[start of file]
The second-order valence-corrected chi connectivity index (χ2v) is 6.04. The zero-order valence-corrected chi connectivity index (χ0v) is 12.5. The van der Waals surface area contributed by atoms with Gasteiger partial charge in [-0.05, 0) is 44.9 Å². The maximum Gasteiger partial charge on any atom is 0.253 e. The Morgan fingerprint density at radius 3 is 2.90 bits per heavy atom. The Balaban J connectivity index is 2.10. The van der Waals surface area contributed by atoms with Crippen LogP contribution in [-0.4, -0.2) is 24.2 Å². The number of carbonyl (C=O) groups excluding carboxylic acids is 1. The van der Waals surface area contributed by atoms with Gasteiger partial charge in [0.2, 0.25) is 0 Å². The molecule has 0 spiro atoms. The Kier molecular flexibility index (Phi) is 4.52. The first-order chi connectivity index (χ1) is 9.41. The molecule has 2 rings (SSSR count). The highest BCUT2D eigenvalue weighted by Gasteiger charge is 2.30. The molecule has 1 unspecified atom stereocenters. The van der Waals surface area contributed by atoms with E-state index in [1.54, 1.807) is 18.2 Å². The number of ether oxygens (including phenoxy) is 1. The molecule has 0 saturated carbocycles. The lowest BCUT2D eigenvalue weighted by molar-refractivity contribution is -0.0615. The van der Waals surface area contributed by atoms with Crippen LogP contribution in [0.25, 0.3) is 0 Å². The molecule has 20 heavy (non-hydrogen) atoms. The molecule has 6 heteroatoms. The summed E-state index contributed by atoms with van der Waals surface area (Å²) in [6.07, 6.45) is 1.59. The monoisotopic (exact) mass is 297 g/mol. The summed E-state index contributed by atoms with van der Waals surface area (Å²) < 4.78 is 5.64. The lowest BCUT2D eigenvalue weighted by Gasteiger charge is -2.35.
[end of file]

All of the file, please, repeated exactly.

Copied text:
The second-order valence-corrected chi connectivity index (χ2v) is 6.04. The zero-order valence-corrected chi connectivity index (χ0v) is 12.5. The van der Waals surface area contributed by atoms with Gasteiger partial charge in [-0.05, 0) is 44.9 Å². The maximum Gasteiger partial charge on any atom is 0.253 e. The Morgan fingerprint density at radius 3 is 2.90 bits per heavy atom. The Balaban J connectivity index is 2.10. The van der Waals surface area contributed by atoms with Crippen LogP contribution in [-0.4, -0.2) is 24.2 Å². The number of carbonyl (C=O) groups excluding carboxylic acids is 1. The van der Waals surface area contributed by atoms with Gasteiger partial charge in [0.2, 0.25) is 0 Å². The molecule has 0 spiro atoms. The Kier molecular flexibility index (Phi) is 4.52. The first-order chi connectivity index (χ1) is 9.41. The molecule has 2 rings (SSSR count). The highest BCUT2D eigenvalue weighted by Gasteiger charge is 2.30. The molecule has 1 unspecified atom stereocenters. The van der Waals surface area contributed by atoms with E-state index in [1.54, 1.807) is 18.2 Å². The number of ether oxygens (including phenoxy) is 1. The molecule has 0 saturated carbocycles. The lowest BCUT2D eigenvalue weighted by molar-refractivity contribution is -0.0615. The van der Waals surface area contributed by atoms with Crippen LogP contribution in [0.25, 0.3) is 0 Å². The molecule has 20 heavy (non-hydrogen) atoms. The molecule has 6 heteroatoms. The summed E-state index contributed by atoms with van der Waals surface area (Å²) in [6.07, 6.45) is 1.59. The monoisotopic (exact) mass is 297 g/mol. The summed E-state index contributed by atoms with van der Waals surface area (Å²) < 4.78 is 5.64. The lowest BCUT2D eigenvalue weighted by Gasteiger charge is -2.35.